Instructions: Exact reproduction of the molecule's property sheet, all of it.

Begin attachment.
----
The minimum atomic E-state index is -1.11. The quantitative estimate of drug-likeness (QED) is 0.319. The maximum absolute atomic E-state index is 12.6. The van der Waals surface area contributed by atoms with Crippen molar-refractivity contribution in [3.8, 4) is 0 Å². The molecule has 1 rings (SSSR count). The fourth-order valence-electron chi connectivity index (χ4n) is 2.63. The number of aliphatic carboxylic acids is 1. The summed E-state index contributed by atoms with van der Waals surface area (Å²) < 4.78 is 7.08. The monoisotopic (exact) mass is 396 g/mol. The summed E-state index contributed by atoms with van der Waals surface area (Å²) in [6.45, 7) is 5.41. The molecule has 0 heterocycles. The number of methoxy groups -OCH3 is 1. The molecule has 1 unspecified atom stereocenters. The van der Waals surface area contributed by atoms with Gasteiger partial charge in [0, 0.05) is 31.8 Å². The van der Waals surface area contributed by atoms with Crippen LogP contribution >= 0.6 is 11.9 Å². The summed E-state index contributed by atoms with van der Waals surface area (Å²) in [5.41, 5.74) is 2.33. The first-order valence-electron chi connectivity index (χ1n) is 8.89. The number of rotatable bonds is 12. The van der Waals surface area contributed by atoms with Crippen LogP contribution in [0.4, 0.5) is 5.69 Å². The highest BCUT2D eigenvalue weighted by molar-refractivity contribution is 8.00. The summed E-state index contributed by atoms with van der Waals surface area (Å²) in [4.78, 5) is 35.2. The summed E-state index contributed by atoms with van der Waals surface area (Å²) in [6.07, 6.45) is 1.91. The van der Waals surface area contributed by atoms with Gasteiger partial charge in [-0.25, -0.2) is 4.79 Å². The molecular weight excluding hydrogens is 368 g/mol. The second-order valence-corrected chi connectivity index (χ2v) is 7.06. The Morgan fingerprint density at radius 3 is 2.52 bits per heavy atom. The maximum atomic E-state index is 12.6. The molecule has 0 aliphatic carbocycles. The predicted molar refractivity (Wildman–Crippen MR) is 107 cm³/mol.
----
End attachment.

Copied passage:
The minimum atomic E-state index is -1.11. The quantitative estimate of drug-likeness (QED) is 0.319. The maximum absolute atomic E-state index is 12.6. The van der Waals surface area contributed by atoms with Crippen molar-refractivity contribution in [3.8, 4) is 0 Å². The molecule has 1 rings (SSSR count). The fourth-order valence-electron chi connectivity index (χ4n) is 2.63. The number of aliphatic carboxylic acids is 1. The summed E-state index contributed by atoms with van der Waals surface area (Å²) < 4.78 is 7.08. The monoisotopic (exact) mass is 396 g/mol. The summed E-state index contributed by atoms with van der Waals surface area (Å²) in [6.45, 7) is 5.41. The molecule has 0 heterocycles. The number of methoxy groups -OCH3 is 1. The molecule has 1 unspecified atom stereocenters. The van der Waals surface area contributed by atoms with Gasteiger partial charge in [0, 0.05) is 31.8 Å². The van der Waals surface area contributed by atoms with Crippen LogP contribution >= 0.6 is 11.9 Å². The summed E-state index contributed by atoms with van der Waals surface area (Å²) in [5.41, 5.74) is 2.33. The first-order valence-electron chi connectivity index (χ1n) is 8.89. The number of rotatable bonds is 12. The van der Waals surface area contributed by atoms with Crippen LogP contribution in [0.4, 0.5) is 5.69 Å². The highest BCUT2D eigenvalue weighted by molar-refractivity contribution is 8.00. The summed E-state index contributed by atoms with van der Waals surface area (Å²) in [4.78, 5) is 35.2. The summed E-state index contributed by atoms with van der Waals surface area (Å²) in [6.07, 6.45) is 1.91. The van der Waals surface area contributed by atoms with Gasteiger partial charge in [-0.25, -0.2) is 4.79 Å². The molecular weight excluding hydrogens is 368 g/mol. The second-order valence-corrected chi connectivity index (χ2v) is 7.06. The Morgan fingerprint density at radius 3 is 2.52 bits per heavy atom. The maximum atomic E-state index is 12.6. The molecule has 0 aliphatic carbocycles. The predicted molar refractivity (Wildman–Crippen MR) is 107 cm³/mol.